Home > Kirby Lake Dev. v. CLEAR LAKE CITY WATER


320 S.W.3d 829 (2010)
KIRBY LAKE DEVELOPMENT, LTD., Miter Development Co., L.L.C., Taylor Lake, Ltd., and Friendswood Development Co., Ltd., Petitioners,
No. 08-1003.

Supreme Court of Texas.

Argued January 19, 2010.
Decided August 27, 2010.

832*832 Lawrence J. Fossi, Karen B. Jewell, Fossi & Jewell, LLP, Houston, TX, for petitioners.

Ramon G. Viada III, Viada & Strayer, The Woodlands, TX, Barry Abrams, Abrams, Scott & Bickley, LLP, William E. Schweinle Jr., Schweinle, Parish & Lowerre, P.C., Houston, TX, for respondent.

Murry B. Cohen, Akin Gump Strauss Hauer & Feld LLP, Houston, TX, Laura F. Hill, Texas Municipal League, Austin, TX, for amicus curiae.

Chief Justice JEFFERSON delivered the opinion of the Court, in which Justice HECHT, Justice WAINWRIGHT, Justice MEDINA, Justice GREEN, Justice JOHNSON, and Justice LEHRMANN joined, and in which Justice WILLETT joined as to all parts except footnote 7.

Water lies beneath the surface of today's case, yet our holding is based on a rule of grammar, not capture. The Water Authority must seek voter approval, "in any bond election" it conducts, to sell bonds so that developers—who fronted the cost of the city's water and sewer lines—can be reimbursed. Does "any" bond election mean "every" bond election? Or has the Authority satisfied its obligation by approving the reimbursement proposal in at least one election, even if voters reject the measure? We hold that, in the context of these Agreements, "any" means "every." Our answer to that question, however, matters little unless the Authority is amenable to suit. We hold that it is. When a Water Authority enters into a contract like the one here, it may be sued for failing to fulfill the contract's terms. See TEX. LOC. GOV'T CODE § 271.152. The Authority's refusal to include a reimbursement measure in every bond election constituted a breach of its contracts with the Developers. Because the Legislature has waived the Authority's immunity from suit for that breach, we reverse in part the court of appeals' judgment and remand the case to that court to consider the Authority's remaining issues. Because we agree with the court of appeals that the Authority's actions did not rise to the level of a taking, we affirm that part of the court of appeals' judgment.

I. Background

Petitioners are residential developers in the Clear Lake area of greater Houston.[1] Each entered into contracts entitled "Sales Agreement and Lease of Facilities" with the Clear Lake City Water Authority.[2] The Agreements stipulated that the Developers would build water and sewer facilities according to the Authority's specifications, and that the Developers would lease the facilities to the Authority free of charge until the Authority purchased them. The Authority agreed to reimburse the Developers for 70% of their construction 833*833 costs once it received voter-approved bond funds. The Authority was not obligated to reimburse the Developers until a bond sale was approved in an election.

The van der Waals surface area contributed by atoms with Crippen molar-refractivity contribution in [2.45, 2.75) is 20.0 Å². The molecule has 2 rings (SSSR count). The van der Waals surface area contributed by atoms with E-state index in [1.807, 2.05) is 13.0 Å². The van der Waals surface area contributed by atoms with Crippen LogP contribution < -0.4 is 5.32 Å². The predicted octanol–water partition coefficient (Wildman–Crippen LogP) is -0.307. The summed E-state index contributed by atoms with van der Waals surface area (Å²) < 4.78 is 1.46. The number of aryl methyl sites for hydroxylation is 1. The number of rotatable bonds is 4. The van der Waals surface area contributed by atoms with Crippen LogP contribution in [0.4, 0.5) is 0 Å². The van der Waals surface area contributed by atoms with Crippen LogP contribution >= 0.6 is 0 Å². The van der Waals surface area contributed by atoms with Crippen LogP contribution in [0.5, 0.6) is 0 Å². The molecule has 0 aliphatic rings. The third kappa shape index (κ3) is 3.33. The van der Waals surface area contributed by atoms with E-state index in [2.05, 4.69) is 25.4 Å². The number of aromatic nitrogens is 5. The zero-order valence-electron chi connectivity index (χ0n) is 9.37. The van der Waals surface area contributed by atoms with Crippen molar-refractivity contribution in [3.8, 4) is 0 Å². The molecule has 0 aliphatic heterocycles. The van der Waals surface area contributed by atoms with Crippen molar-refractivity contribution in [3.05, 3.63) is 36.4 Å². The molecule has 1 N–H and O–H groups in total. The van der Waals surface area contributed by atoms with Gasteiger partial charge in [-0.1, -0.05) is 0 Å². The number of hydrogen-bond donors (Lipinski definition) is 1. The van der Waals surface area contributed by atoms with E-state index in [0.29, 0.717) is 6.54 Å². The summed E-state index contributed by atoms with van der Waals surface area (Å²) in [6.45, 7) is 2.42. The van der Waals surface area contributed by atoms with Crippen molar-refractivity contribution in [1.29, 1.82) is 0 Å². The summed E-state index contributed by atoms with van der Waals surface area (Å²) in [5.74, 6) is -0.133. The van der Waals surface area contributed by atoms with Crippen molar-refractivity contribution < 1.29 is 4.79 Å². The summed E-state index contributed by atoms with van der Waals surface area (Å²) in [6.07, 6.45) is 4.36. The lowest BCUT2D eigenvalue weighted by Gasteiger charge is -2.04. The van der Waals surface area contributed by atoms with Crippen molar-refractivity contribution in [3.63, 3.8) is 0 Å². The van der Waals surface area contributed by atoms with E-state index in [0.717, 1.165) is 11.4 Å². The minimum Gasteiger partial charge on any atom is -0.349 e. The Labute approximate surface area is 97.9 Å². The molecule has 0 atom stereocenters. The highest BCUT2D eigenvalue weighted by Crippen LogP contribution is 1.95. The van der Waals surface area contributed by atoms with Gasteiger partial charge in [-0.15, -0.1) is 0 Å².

The Agreements contain the following pertinent clauses:

Subject to other terms and provisions hereof, the Developer agrees to sell and the Authority agrees to purchase all completed portions of the Facilities ... as soon as possible, but not more than 30 days after receipt of bond proceeds legally available and allocated by the Authority for payment therefore....
It is expressly acknowledged and agreed by the parties hereto, that the Authority has no existing voter authorization to issue any bonds to pay for the cost of the Facilities, and does not anticipate that funds will be available for such costs without a voter approved bond sale for such purchase. The Authority intends to call a bond election in the near future but is not obligated to do so, and the Authority cannot predict when, if ever, such an election and bond sale will occur, or when, if ever, the Authority will have other funds available and allocated for the purchase of the Facilities. The Authority shall have the right to purchase the Facilities with funds available from a source other than a bond sale for such purpose, but shall have no obligation to do so. The Authority does agree, however, that it shall include in any bond election it does hold subsequent to the effective date of this Agreement bond authorization in an amount sufficient to pay the purchase price of the Facilities?[3]